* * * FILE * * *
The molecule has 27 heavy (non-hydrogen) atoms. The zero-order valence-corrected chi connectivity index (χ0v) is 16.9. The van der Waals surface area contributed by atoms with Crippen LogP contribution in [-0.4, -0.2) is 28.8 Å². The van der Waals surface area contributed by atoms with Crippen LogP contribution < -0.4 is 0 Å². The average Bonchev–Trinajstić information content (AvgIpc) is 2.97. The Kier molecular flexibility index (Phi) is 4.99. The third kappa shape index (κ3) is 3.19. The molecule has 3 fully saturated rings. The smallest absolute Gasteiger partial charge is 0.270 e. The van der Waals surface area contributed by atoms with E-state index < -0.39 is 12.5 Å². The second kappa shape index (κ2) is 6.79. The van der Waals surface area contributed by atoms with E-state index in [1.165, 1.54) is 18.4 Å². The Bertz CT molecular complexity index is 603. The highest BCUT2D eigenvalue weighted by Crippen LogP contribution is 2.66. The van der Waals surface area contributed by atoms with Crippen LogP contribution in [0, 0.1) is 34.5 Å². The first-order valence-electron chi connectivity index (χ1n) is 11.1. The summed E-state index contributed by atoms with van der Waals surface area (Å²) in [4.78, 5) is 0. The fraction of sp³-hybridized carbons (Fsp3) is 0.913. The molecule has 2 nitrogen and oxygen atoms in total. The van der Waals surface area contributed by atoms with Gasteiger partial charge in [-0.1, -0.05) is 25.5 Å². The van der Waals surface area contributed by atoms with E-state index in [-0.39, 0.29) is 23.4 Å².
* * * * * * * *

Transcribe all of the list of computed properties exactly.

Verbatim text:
The molecule has 27 heavy (non-hydrogen) atoms. The zero-order valence-corrected chi connectivity index (χ0v) is 16.9. The van der Waals surface area contributed by atoms with Crippen LogP contribution in [-0.4, -0.2) is 28.8 Å². The van der Waals surface area contributed by atoms with Crippen LogP contribution < -0.4 is 0 Å². The average Bonchev–Trinajstić information content (AvgIpc) is 2.97. The Kier molecular flexibility index (Phi) is 4.99. The third kappa shape index (κ3) is 3.19. The molecule has 3 fully saturated rings. The smallest absolute Gasteiger partial charge is 0.270 e. The van der Waals surface area contributed by atoms with E-state index < -0.39 is 12.5 Å². The second kappa shape index (κ2) is 6.79. The van der Waals surface area contributed by atoms with E-state index in [1.165, 1.54) is 18.4 Å². The Bertz CT molecular complexity index is 603. The highest BCUT2D eigenvalue weighted by Crippen LogP contribution is 2.66. The van der Waals surface area contributed by atoms with Crippen LogP contribution in [0, 0.1) is 34.5 Å². The first-order valence-electron chi connectivity index (χ1n) is 11.1. The summed E-state index contributed by atoms with van der Waals surface area (Å²) in [4.78, 5) is 0. The fraction of sp³-hybridized carbons (Fsp3) is 0.913. The molecule has 2 nitrogen and oxygen atoms in total. The van der Waals surface area contributed by atoms with Gasteiger partial charge in [-0.1, -0.05) is 25.5 Å². The van der Waals surface area contributed by atoms with E-state index in [-0.39, 0.29) is 23.4 Å².